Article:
Digital misinformation fueling Australia’s election angst

Joseph Brookes
Senior Reporter

Australians are worried about the impact of content that is digitally altered to fuel online misinformation, fearing it will have an impact on upcoming elections, according to a new consumer survey.

The concerns come as the head of the electoral commission warned the integrity of upcoming elections is under threat from artificial intelligence generated deepfakes, and there are few options to tackle it.

A survey by creative software giant Adobe of 1,000 Australians and New Zealanders found 82 per cent are concerned that online content is vulnerable to alteration for misinformation.

Almost eight in ten (77 per cent) respondents said it was becoming harder to verify whether the content they consume online is trustworthy, with a similar share seeing it as a risk to elections.

More than four billion people are expected to cast election votes in the next 12 months, including in Australia’s federal election.

Last month electoral commissioner Tom Rogers warned “significant and widespread examples of deceptive AI content” had already emerged in overseas elections in 2024 and that his agency lacks the tools and authority to deal with it.

Under the existing legislation, the use of AI to mispresent policy or political figures in political advertising is not unlawful under the Commonwealth Electoral Act as long as it is authorised by a political party, he said.

According to the AEC’s submission to an AI inquiry, AI-generated electoral content could be an offence, but without any watermarking requirements, the agency has to rely on others to identity problematic content.

Adobe’s survey found 80 per cent of people in Australia and New Zealand think election candidates should be prohibited from using generative AI in their promotional content.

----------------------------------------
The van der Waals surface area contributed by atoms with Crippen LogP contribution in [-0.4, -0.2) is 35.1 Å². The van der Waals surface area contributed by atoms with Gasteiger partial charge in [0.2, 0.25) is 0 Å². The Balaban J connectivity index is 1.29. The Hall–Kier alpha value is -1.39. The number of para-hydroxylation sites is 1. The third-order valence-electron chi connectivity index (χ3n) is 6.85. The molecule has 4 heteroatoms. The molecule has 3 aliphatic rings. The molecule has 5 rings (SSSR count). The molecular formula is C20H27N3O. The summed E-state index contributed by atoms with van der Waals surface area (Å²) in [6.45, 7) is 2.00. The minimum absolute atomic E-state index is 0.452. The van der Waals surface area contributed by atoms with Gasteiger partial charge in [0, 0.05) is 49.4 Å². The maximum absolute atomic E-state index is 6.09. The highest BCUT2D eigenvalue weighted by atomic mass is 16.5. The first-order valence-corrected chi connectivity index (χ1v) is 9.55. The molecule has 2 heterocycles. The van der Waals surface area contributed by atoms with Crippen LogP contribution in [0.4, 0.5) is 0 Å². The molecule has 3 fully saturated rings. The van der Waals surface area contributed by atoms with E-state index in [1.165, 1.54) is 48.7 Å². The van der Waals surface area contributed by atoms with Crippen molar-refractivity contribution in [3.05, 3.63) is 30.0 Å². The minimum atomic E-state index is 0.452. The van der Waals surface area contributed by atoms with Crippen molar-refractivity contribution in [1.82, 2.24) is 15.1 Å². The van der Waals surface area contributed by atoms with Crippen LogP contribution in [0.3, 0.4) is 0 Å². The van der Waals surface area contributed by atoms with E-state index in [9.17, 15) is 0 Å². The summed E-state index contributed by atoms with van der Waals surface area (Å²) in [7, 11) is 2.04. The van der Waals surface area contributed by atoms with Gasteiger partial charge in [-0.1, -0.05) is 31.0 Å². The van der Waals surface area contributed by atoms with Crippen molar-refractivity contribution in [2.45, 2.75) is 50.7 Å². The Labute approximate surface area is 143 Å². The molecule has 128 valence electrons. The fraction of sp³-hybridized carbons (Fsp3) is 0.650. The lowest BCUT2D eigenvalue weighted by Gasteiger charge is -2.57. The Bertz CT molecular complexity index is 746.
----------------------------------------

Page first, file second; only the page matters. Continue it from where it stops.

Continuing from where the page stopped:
The Albanese government has begun work on AI content watermarking and industry standards but both are voluntary, with enforceable regulation to come through a yet to be detailed risk based system.

Upcoming electoral reforms could also be used to tackle digital misinformation and disinformation, but with a bill yet to be introduced there are concerns about running out of time.

“We certainly have time to legislate,” Special minister of state Don Farrell said last week when pressed on the issue of AI in elections.

Non-government organisations are also working on verification, like the Content Credentials “nutrition label” system for showing when content was created and modified.

“Our Future of Trust Study underscores the importance of building media literacy among consumers, where they are not only alert to harmful deepfakes but have the tools to discern fact from fiction,” Adobe’s Asia Pacific director of government relations Jennifer Mulveny said.

“As the Australian federal election looms, adopting protective technologies like Content Credentials will be crucial to help restore trust in the digital content we are consuming,” Ms Mulveny said.

Do you know more? Contact James Riley via Email.

Leave a Comment